In a recent deal, BP (NYSE:BP) sold out its 50% stake in TNK-BP, one of the biggest private oil companies of Russia, to Rosneft. The final standing of BP after the deal was its 19.75% stake in Rosneft, second biggest after the Russian state, and $16.65 billion in cash. After the deal, Rosneft has become the largest producer of oil in the world. With 28 billion barrels of oil reserves, Rosneft has now the capacity to produce 200 million barrels of crude oil per day. With this fact, investor curiosity increased about the rationale of the deal for BP as, on its face, it looks as if BP has let go an opportunity to become the world leader. If you go through this Ernst & Young report on oil exploration in Russia, you'll find a hint on the very first page.
Projection of Oil Exploration in Russia
Russia's energy department has set a target of increasing the oil production level of 530 million tons by 2030. However, according to the analysis of Ernst & Young, the potential of existing and allocated onshore fields of Russia will not be sufficient to reach the target. The forecast of Ernst & Young is based on the General Plan for the development of the oil sector companies' long-term projections.
Below is a graph showing the margin by which Russia is expected to miss the target:
Click to enlarge images.
Projection is showing a falling trend in the oil production level of Russia. The projection is showing a decrease of 34% in the oil production level from 2010 to 2035. This clearly is not a good indication for the growth prospects that an oil company can foresee in the long term.
19.5% Is a Significant and Intelligent Stake
Oil and gas exploration associates itself with a lot of risk factors. Companies usually rely on their own investment strategies and risk management to tackle the operational challenges. One of the common facts is that exploration often takes up to 50% of the investment budget before creating any profit. Overall, it is a high investment and low profit margin business.
This deal has made Rosneft the biggest player in the oil exploration industry in the world. It has increased it's per-day oil producing capacity and its oil reserves significantly. The company is undoubtedly in a position to make profit from its oil business in the long term, irrespective of the oil production level in Russia.
BP has made its ground with 19.5% share holding in Rosneft. BP has become second biggest shareholder of Rosneft after the Russian state. With such a significant stake, BP can get benefit from the profit made by Rosneft. Besides, BP does not have to invest its time and resources in Russia to maintain the margin. This has given BP an opportunity to shun its struggling operations and concentrate on more promising businesses, like shale gas operations in countries like China and the U.S.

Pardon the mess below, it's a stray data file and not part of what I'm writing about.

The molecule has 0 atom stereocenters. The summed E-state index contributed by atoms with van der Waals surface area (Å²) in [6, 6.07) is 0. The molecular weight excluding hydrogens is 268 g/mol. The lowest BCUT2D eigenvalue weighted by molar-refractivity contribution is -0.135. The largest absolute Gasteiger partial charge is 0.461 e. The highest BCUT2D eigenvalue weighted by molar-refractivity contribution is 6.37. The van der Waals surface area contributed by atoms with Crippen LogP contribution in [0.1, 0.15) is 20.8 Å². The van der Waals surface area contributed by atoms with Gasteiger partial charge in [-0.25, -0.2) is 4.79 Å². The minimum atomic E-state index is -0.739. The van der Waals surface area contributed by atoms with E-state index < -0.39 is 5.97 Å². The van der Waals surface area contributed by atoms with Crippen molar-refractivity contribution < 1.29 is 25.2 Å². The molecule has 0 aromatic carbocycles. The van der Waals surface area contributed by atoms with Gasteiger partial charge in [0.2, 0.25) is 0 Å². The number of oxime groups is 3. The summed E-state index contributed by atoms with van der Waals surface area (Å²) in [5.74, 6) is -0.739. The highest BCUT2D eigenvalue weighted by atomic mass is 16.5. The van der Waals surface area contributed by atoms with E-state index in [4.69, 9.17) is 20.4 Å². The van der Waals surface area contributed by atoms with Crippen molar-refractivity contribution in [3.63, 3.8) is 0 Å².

Diverting the Focus From Oil to Gas
The world energy requirement is going through a fundamental shift. In order to achieve a sustainable environment with rapid growth, energy production is changing its base from oil to natural gas. Below is BP's outlook on energy consumption and sources in the future (measured in billion tons of oil equivalents):
Energy consumption of oil has been almost at a constant level since 1990 and is projected to be constant, if not decline, for the next 20 years. Meanwhile, energy demand has increased by 33% since 1990 and is expected to grow by 50% within the next 20 years. Coal and gas are the other alternatives that are expected to increase in order to fulfill the world energy requirement.
The consumption graph above is also a reflection of the expected increase in the demand of natural gas. BP has been concentrating more on its natural gas operation. With growing demand of shale gas in the U.S. and other parts of the world, BP has been increasing its reserve base and operational expertise in shale gas business.
The first major step toward shale gas field made by BP was in 2008 when it acquired Woodford Shale in the Arkoma basin. In the same year, it established a joint venture in the Fayetteville Shale in Arkansas. In 2009, BP formed a joint venture with privately held Lewis Energy in the Eagle Ford Shale in South Texas. With Haynesville Shale position in East Texas, BP has some of the best basins in the eastern and western areas of the lower 48. In 2012, the company acquired about 100,000 acres in leasehold agreements in the Utica/Point Pleasant area of northeastern Ohio, which is a promising shale basin with potential for liquids-rich gas.
Robert Dudley, chief executive of BP, has been successful in his "shrink to grow" strategy, and BP's recent divestment spree of aging assets is the most important part of this strategy. I believe that getting out of Russia operationally is one of the most important moves ever made by the company, and this deal is going to benefit the company in the long term. By managing to gain a significant stake in the biggest company in the world, BP has also entitled itself to a painless benefit.